In an interim ruling of 12 November 2010, the Amsterdam Court of Appeal assumed jurisdiction to declare an international collective settlement binding in a case where none of the potentially liable parties and only some of the potential claimants are domiciled in the Netherlands. Referring to the recent US Supreme Court opinion in Morrison v. National Australia Bank, which limited the scope of securities class actions brought in the US on behalf of non-US claimants who purchased shares from non-US defendants on non-US exchanges, the Amsterdam Court of Appeal indicated its awareness of the need for global resolutions of international securities class actions, such as where a collective settlement approved by a Dutch court complements a US settlement for US claimants.

In two earlier rulings, the Court of Appeal had approved collective settlements with an international scope while assuming jurisdiction on the basis of article 6(1) of the Brussels I Regulation and article 6(1) of the Lugano Convention. These decisions related to an Anglo-Dutch company (Shell) and a Dutch company (Vedior) that had offered compensation for losses allegedly suffered by shareholders. In its most recent ruling, the Court of Appeal based its jurisdiction on articles 6(1) and 5(1) of the Brussels I Regulation and articles 6(1) and 5(1) of the Lugano Convention, finding that the place of performance of the settlement agreement is the Netherlands. The companies involved in this settlement are Converium Holding AG, a Swiss reinsurance company, and Zürich Financial Services Ltd. Until its IPO in 2001, Converium Holding AG was a wholly-owned subsidiary of Zürich Financial Services Ltd.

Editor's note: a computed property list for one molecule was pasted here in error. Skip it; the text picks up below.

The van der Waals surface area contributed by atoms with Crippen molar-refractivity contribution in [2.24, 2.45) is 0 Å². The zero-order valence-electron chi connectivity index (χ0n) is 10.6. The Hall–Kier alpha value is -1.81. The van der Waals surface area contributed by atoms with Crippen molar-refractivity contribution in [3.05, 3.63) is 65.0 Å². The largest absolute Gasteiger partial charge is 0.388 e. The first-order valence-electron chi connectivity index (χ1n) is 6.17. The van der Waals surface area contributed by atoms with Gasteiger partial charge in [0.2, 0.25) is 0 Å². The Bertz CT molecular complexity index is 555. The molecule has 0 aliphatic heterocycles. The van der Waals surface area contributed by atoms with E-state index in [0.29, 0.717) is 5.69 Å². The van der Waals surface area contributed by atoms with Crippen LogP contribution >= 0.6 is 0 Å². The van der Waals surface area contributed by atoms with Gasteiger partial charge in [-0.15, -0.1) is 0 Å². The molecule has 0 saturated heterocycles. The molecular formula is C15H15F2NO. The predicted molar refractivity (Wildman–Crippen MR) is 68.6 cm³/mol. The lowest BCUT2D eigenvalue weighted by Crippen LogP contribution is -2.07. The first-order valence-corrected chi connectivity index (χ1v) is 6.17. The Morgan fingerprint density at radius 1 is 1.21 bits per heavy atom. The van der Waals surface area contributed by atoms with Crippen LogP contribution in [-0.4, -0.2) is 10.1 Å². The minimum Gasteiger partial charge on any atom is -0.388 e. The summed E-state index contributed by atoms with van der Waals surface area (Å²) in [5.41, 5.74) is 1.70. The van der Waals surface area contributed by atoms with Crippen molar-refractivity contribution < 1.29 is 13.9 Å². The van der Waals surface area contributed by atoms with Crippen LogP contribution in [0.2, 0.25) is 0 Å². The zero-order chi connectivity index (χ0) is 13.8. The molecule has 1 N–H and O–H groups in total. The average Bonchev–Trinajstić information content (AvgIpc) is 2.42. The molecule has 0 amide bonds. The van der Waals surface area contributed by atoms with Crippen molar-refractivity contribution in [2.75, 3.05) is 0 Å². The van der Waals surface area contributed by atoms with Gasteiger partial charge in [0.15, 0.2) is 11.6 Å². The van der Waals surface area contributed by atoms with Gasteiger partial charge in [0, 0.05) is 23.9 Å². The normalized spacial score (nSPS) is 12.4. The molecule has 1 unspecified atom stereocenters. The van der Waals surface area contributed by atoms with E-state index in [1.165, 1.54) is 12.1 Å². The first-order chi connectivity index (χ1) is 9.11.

However, the Court of Appeal's ruling is provisional; interested parties may still advance a different view on the jurisdiction issue during the fairness hearing. If the court reaffirms its decision on jurisdiction and also declares the settlement agreement final, this decision will bind all eligible purchasers of the relevant company's securities who, after having been given notice, do not exercise their right to opt out. However, it remains undecided whether, assuming the settlement agreement is declared final, a court in any of the other EU member states or in Switzerland, Iceland or Norway would indeed recognise such a decision pursuant to the Brussels I Regulation or Lugano Convention and give it preclusive effect. More details about the ruling can be found here.

The Netherlands is the only European country where a collective settlement of mass claims can be declared binding on an entire class on an “opt out” basis. Under the Dutch Collective Settlement of Mass Damage Claims Act, this has been possible since the summer of 2005. Once the Court of Appeal approves the settlement and the opt-out period has expired, all claimants who have not exercised their opt-out right are bound by the settlement. The Dutch business community supported the legislation. In contrast, collective actions for monetary damages are not allowed in the Netherlands, although collective actions for other forms of relief have been allowed since 1994.